UAW Members at Ford Build Deer Blinds to Help the Disabled Enjoy the Outdoors
different from others in their desire to enjoy the natural world around them. But getting out into the woods to hunt, birdwatch or otherwise en-joy the outdoors is problematic for those confined to a wheelchair.
That’s why some UAW members at Ford Motor Co. in Michigan were happy to partner with Union Sportsmen’s Alliance (USA) to donate their time and skill to build four cus-tom hunting/wildlife viewing blinds so these people can participate in outdoor activities, too.
UAW members at Ford facilities across the country have long built handicapped-accessible ramps to help the disabled have an easier time entering and leaving their homes. It’s part of our commitment to help in the community. Having the UAW-Ford Michigan Ramp Team build the blinds was a natural fit.
“To be able to get them back into the (outdoors) community is pretty cool,” said Brian Branedold, a member of UAW Local 600 in Dearborn, Michigan, who worked on the project.
The build was part of USA’s Work Boots on the Ground program which brings together union members willing to volunteer their time and expertise to tackle community-based conservation projects. A ceremony took place in August to dedicate the blinds, which will be set up at the Sharonville State Game Area in Grass Lake, Michigan.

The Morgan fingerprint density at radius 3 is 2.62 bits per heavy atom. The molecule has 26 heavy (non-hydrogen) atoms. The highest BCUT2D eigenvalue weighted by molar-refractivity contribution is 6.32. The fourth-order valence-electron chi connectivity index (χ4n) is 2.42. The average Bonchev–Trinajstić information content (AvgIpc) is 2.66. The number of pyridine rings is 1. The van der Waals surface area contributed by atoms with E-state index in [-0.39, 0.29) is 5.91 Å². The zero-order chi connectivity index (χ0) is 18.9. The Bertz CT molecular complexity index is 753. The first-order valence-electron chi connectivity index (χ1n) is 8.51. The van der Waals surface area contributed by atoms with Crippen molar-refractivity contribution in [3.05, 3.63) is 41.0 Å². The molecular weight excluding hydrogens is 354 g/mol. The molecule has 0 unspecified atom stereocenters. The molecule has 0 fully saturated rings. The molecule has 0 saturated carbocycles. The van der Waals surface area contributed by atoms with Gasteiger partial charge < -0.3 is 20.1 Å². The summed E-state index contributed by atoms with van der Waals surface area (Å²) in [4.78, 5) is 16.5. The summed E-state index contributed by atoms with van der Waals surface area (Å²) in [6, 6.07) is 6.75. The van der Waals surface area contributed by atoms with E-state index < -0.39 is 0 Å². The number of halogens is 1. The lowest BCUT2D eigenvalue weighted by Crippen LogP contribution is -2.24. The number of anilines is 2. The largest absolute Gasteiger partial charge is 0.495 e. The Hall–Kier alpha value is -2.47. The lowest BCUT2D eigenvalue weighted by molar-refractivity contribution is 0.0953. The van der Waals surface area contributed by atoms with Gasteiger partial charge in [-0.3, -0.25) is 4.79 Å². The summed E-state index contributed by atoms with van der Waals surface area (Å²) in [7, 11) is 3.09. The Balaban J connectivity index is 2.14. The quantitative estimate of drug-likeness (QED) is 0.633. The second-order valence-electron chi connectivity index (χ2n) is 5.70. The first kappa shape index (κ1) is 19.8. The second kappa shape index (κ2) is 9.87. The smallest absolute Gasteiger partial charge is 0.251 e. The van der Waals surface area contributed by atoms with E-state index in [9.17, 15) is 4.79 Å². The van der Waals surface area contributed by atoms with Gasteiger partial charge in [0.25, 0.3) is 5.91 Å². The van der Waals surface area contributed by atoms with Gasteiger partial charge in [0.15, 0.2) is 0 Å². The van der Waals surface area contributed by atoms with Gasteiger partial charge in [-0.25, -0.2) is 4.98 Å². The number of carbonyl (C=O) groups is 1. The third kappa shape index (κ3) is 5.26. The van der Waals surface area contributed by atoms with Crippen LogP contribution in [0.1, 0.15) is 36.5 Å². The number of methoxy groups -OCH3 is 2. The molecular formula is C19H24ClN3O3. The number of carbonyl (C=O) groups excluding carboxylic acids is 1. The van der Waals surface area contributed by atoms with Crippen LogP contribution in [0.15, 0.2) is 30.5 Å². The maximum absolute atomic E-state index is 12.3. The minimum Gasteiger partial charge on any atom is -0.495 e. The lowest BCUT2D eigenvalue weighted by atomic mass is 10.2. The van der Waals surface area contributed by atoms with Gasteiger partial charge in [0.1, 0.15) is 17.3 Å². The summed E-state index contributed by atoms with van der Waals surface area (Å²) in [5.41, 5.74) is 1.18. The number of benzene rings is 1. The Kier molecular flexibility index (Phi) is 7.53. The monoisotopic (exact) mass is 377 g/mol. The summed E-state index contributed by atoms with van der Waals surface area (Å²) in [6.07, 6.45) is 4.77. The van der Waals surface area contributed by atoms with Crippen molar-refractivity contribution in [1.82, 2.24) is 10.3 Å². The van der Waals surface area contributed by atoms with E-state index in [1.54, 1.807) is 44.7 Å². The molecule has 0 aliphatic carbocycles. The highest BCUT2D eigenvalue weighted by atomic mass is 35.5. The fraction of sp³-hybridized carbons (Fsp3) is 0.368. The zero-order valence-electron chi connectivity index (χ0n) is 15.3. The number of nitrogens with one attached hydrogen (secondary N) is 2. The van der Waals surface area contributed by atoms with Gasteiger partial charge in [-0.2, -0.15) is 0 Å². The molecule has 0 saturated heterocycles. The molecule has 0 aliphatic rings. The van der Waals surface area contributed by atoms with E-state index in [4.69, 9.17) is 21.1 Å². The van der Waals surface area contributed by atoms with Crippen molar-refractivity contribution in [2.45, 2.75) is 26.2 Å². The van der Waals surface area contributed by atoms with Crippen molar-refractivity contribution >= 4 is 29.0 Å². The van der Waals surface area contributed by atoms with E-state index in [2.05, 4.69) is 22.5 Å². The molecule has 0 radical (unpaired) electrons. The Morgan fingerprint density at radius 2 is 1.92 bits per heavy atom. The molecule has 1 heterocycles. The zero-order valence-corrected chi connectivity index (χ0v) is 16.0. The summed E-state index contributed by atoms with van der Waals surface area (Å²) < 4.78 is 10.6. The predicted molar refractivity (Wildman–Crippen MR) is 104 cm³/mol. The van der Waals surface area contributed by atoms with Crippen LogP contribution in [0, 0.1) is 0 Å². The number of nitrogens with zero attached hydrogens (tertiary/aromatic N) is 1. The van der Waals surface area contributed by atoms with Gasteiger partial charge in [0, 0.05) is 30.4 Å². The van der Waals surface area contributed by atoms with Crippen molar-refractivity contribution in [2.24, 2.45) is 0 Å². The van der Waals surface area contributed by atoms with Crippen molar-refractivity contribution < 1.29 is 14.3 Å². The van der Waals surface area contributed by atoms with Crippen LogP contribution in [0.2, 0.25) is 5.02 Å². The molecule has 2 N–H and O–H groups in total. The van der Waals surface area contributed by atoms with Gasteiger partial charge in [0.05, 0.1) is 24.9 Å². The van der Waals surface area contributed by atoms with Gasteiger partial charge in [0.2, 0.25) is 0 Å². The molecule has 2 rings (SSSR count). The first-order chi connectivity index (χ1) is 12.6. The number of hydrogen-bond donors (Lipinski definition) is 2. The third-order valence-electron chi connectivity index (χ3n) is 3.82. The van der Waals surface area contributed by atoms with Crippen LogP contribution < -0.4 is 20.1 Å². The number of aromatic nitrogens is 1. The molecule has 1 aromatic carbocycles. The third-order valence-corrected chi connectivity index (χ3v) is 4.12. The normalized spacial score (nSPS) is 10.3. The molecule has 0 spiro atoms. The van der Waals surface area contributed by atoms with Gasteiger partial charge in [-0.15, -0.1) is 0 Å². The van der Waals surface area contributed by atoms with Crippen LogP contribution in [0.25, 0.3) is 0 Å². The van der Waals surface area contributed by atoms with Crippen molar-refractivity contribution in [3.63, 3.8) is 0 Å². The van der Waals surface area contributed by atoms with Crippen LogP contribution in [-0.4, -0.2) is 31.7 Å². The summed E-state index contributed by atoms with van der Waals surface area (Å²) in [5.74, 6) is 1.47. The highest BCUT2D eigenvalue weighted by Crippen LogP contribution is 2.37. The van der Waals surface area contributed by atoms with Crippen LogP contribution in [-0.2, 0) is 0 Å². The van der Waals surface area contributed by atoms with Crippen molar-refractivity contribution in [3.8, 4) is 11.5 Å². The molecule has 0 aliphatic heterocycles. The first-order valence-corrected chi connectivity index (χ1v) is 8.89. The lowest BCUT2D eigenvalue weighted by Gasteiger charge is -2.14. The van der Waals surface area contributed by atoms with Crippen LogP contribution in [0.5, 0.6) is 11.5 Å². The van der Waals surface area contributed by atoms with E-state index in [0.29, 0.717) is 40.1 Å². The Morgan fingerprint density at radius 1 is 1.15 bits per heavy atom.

Other than waiting for special-order camouflage panels, the 8-by-8-foot blinds were not difficult to build, Branedold said.
“Once we had the material, it took off pretty quick,” he said, adding that the floors are carpeted to reduce noise.
The crew made sure the door would accommodate a specialized track wheel chair, which the disabled use to handle rough, uneven terrain.
Window ledges were built at wheelchair height. Materials topped $3,000 and took more than 45 hours of skilled labor to complete.
“Of course, it makes you feel good that you are helping people,” said Roy Mutter, a Local 3000 member in Flat Rock, Michigan. “It’s rewarding.”
The blinds have been hauled out to the state game area and are expected to be ready for a disabled children’s hunting event in October.
“The deer blind is already put up in a good spot, so all they have to do is sign up for the wheel chair,” Mutter said.
The blind and tracked chair is available through the Michigan Department of Natural Resources, which partnered with USA on the project they dubbed Michigan Operation Freedom Outdoors (MiOFO), which since 2013 has been providing outdoor recrea-tional opportunities for wounded veterans and individuals with health challenges.
“The work of Michigan Operation Freedom Outdoors is to provide the public — including those with special needs — the opportunity to enjoy nature compliments the USA’s ef-forts to improve public access to the outdoors,” said USA CEO and Executive Director Scott Vance. “We are thankful to all the groups involved, especially the Lansing Area AFL-CIO and the UAW-Ford Michigan Ramp Team, for working with us to support MiOFO’s mission.”
“Working with Ford and the Union Sportsmen’s Alliance, our members saw a need in the community and responded with their skill and labor to make these deer blinds possible,” said UAW Vice President Jimmy Settles, who directs the union’s National Ford Department. “A little hard work goes a long way in helping others. We’re happy that these people will now get to enjoy the outdoors like other people do.”
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